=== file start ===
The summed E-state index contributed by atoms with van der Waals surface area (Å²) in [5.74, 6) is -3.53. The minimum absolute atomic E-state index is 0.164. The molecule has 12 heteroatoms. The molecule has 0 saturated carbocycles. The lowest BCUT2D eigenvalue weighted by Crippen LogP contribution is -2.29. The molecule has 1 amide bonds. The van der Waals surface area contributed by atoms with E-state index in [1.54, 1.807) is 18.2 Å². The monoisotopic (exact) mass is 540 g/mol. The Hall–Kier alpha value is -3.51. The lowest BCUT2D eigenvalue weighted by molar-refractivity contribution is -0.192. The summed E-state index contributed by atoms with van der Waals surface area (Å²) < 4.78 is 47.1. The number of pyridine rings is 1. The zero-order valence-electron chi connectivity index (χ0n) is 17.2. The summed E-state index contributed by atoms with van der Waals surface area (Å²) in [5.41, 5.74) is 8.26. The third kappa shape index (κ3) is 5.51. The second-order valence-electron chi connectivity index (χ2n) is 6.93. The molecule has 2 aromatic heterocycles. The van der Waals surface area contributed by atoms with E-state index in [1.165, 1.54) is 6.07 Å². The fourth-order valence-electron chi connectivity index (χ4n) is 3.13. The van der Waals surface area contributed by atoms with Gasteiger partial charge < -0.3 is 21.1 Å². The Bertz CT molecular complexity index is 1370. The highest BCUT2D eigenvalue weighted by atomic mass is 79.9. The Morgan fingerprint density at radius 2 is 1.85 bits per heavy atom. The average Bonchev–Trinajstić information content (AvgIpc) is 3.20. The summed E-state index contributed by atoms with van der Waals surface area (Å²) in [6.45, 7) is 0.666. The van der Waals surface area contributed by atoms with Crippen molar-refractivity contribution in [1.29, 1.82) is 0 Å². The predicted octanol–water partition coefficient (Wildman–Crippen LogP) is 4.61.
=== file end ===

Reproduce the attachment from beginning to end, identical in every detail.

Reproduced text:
The summed E-state index contributed by atoms with van der Waals surface area (Å²) in [5.74, 6) is -3.53. The minimum absolute atomic E-state index is 0.164. The molecule has 12 heteroatoms. The molecule has 0 saturated carbocycles. The lowest BCUT2D eigenvalue weighted by Crippen LogP contribution is -2.29. The molecule has 1 amide bonds. The van der Waals surface area contributed by atoms with E-state index in [1.54, 1.807) is 18.2 Å². The monoisotopic (exact) mass is 540 g/mol. The Hall–Kier alpha value is -3.51. The lowest BCUT2D eigenvalue weighted by molar-refractivity contribution is -0.192. The summed E-state index contributed by atoms with van der Waals surface area (Å²) < 4.78 is 47.1. The number of pyridine rings is 1. The zero-order valence-electron chi connectivity index (χ0n) is 17.2. The summed E-state index contributed by atoms with van der Waals surface area (Å²) in [5.41, 5.74) is 8.26. The third kappa shape index (κ3) is 5.51. The second-order valence-electron chi connectivity index (χ2n) is 6.93. The molecule has 2 aromatic heterocycles. The van der Waals surface area contributed by atoms with E-state index in [1.165, 1.54) is 6.07 Å². The fourth-order valence-electron chi connectivity index (χ4n) is 3.13. The van der Waals surface area contributed by atoms with Gasteiger partial charge < -0.3 is 21.1 Å². The Bertz CT molecular complexity index is 1370. The highest BCUT2D eigenvalue weighted by atomic mass is 79.9. The Morgan fingerprint density at radius 2 is 1.85 bits per heavy atom. The average Bonchev–Trinajstić information content (AvgIpc) is 3.20. The summed E-state index contributed by atoms with van der Waals surface area (Å²) in [6.45, 7) is 0.666. The van der Waals surface area contributed by atoms with Crippen molar-refractivity contribution in [1.29, 1.82) is 0 Å². The predicted octanol–water partition coefficient (Wildman–Crippen LogP) is 4.61.